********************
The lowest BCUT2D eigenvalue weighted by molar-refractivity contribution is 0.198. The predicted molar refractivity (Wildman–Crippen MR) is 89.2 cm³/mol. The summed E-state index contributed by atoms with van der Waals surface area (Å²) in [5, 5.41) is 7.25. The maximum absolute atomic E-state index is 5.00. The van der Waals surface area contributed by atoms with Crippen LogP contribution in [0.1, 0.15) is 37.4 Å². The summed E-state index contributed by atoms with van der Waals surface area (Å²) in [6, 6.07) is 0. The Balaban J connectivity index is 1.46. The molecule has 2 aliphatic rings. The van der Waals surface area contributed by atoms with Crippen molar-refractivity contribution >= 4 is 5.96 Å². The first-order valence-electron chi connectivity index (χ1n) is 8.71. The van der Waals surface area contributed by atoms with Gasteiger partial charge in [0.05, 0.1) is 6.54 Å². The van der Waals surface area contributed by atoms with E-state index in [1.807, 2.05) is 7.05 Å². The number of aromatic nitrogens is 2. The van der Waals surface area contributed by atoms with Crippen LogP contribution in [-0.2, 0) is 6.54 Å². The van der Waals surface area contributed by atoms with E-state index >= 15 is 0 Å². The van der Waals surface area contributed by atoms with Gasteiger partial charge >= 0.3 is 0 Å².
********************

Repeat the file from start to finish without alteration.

The lowest BCUT2D eigenvalue weighted by molar-refractivity contribution is 0.198. The predicted molar refractivity (Wildman–Crippen MR) is 89.2 cm³/mol. The summed E-state index contributed by atoms with van der Waals surface area (Å²) in [5, 5.41) is 7.25. The maximum absolute atomic E-state index is 5.00. The van der Waals surface area contributed by atoms with Crippen LogP contribution in [0.1, 0.15) is 37.4 Å². The summed E-state index contributed by atoms with van der Waals surface area (Å²) in [6, 6.07) is 0. The Balaban J connectivity index is 1.46. The molecule has 2 aliphatic rings. The van der Waals surface area contributed by atoms with Crippen molar-refractivity contribution >= 4 is 5.96 Å². The first-order valence-electron chi connectivity index (χ1n) is 8.71. The van der Waals surface area contributed by atoms with Gasteiger partial charge in [0.05, 0.1) is 6.54 Å². The van der Waals surface area contributed by atoms with E-state index in [1.807, 2.05) is 7.05 Å². The number of aromatic nitrogens is 2. The van der Waals surface area contributed by atoms with Crippen LogP contribution in [-0.2, 0) is 6.54 Å². The van der Waals surface area contributed by atoms with E-state index >= 15 is 0 Å². The van der Waals surface area contributed by atoms with Gasteiger partial charge >= 0.3 is 0 Å².